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Failing to provide defendant with complete information about Huber eligibility wasn’t ineffective

State v. William J. Drake, II, 2016AP724-CR, District 4, 2/2/17 (one-judge decision; ineligible for publication); case activity (including briefs)

It may be that Drake’s lawyer could have done a better job of looking into and advising him about the possibility his Huber privileges would be revoked, but that doesn’t mean counsel was ineffective. Thus, Drake doesn’t get to withdraw his pleas.

Drake agreed to plead to theft and DC charges if he would get Huber privileges. The judge did grant Huber privileges on his 8-month sentence, but they were revoked shortly thereafter at the jail’s request. The jail explained Drake had been in administrative confinement since his arrest due to his mental health and to his history of behavioral issues, and jail staff hadn’t been able to move him to a less-restrictive setting; in the event he was moved and his behavior remained “stable and appropriate” for 120 days, he would be eligible for Huber release. (¶¶2-3).

Drake claimed that trial counsel was deficient because she didn’t inform Drake that the judge has discretion to grant Huber privileges, that not all inmates get the privileges, and that they could be revoked. The evidence at the Machner hearing refuted these claims. (¶¶8-10).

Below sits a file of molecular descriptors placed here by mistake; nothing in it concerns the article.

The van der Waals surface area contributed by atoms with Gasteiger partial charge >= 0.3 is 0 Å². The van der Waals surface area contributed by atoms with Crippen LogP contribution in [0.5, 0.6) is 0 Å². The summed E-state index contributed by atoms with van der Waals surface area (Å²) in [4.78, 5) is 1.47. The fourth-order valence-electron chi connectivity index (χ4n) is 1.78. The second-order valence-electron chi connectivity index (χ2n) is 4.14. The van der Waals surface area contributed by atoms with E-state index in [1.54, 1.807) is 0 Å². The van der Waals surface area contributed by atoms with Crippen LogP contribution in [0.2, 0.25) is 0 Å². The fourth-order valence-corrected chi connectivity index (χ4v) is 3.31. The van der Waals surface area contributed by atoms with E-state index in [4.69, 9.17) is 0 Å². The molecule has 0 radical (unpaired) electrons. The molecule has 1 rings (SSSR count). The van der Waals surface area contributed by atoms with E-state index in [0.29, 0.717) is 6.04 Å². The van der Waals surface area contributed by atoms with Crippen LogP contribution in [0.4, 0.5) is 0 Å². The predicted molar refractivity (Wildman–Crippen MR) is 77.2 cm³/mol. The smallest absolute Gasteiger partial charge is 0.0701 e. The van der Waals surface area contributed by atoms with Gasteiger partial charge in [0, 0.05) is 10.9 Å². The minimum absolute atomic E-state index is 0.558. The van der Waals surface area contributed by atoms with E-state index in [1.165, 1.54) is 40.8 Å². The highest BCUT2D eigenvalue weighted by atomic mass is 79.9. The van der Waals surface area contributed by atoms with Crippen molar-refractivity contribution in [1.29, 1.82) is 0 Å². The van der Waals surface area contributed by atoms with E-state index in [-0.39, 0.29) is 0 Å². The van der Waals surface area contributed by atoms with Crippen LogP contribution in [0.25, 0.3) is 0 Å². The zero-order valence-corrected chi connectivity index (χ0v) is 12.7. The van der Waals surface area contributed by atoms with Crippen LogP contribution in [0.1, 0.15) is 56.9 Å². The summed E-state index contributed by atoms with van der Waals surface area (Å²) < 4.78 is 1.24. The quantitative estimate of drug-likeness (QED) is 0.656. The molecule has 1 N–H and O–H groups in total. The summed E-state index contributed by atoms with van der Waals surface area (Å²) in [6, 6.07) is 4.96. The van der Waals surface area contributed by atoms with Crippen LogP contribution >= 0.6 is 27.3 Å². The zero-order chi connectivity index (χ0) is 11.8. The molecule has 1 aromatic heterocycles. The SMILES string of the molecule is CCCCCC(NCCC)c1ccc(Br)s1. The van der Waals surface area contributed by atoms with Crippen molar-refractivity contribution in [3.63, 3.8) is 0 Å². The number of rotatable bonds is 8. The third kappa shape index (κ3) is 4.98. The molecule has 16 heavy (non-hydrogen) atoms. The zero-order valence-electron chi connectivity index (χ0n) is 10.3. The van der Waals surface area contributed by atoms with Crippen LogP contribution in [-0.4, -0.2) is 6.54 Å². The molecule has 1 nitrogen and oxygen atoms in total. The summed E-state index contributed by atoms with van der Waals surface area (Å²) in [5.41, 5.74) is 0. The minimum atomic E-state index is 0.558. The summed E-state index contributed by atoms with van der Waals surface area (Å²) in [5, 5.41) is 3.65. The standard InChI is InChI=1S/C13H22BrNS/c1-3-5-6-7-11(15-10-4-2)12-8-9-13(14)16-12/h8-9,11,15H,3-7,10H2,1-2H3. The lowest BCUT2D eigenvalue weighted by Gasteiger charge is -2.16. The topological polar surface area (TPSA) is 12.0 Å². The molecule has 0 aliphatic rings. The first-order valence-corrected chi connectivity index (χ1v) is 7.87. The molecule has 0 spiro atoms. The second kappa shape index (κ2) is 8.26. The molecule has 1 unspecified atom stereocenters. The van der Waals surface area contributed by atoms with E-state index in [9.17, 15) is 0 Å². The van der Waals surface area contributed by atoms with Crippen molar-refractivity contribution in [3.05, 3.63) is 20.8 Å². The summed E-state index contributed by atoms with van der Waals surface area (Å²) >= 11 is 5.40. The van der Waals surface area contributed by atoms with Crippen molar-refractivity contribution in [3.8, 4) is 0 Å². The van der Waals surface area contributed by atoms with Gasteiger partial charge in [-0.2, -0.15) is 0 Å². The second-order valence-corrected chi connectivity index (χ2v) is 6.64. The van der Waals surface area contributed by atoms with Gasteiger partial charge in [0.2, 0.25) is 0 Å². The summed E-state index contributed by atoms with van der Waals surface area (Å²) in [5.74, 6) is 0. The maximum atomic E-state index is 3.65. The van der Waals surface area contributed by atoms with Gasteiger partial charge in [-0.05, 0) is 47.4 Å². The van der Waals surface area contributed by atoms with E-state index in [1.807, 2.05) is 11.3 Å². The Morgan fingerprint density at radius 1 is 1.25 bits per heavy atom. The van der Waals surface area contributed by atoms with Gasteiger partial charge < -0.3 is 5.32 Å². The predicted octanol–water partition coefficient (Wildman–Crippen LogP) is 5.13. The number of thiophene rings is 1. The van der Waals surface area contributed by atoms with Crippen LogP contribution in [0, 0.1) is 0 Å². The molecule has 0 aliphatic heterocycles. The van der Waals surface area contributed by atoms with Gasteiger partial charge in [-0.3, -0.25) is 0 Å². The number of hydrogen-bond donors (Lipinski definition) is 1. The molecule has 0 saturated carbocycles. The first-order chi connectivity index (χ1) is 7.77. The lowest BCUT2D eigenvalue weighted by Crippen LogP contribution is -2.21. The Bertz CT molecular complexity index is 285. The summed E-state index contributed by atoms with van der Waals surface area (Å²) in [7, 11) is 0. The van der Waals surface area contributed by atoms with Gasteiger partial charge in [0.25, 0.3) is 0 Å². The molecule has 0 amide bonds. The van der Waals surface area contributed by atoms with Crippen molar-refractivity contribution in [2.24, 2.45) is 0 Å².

He also argued counsel should have investigated the likelihood that Drake’s status in administrative confinement made it likely the jail would deem him ineligible and ask for the privileges to be revoked. (¶8). The court agrees that “[i]n retrospect, in light of the importance that Drake placed on his ability to work and attend school while serving his sentence, the prudent course of action might have been to advise Drake that his Huber privileges were subject to revocation.” (¶12). But even if counsel was deficient, Drake hasn’t shown prejudice—namely, that had his lawyer advised him of the likelihood of revocation of his privileges, he would not have pleaded guilty but insisted on going to trial, State v. Bentley, 201 Wis. 2d 303, 312, 548 N.W.2d 50 (1996):

¶15     Drake’s testimony [at the Machner hearing] was not that he would have insisted on going to trial, rather it was that he would have waited for a “better plea deal” before pleading. Furthermore, Drake did not provide the circuit court below with any evidence that a “better plea deal” from the State was likely to be forthcoming and he has not given this court any reason to believe that it was. Drake also testified that he “could have waited a week,” at which point he would have been eligible for Huber privileges. Drake’s testimony suggests that he would have waited a week to enter his plea, at which point he believed that he would have been eligible for Huber privileges, not that he would have insisted that his case be tried. Because Drake failed to show that he would have insisted on going to trial, I conclude that Drake has not shown that he was prejudiced. ….

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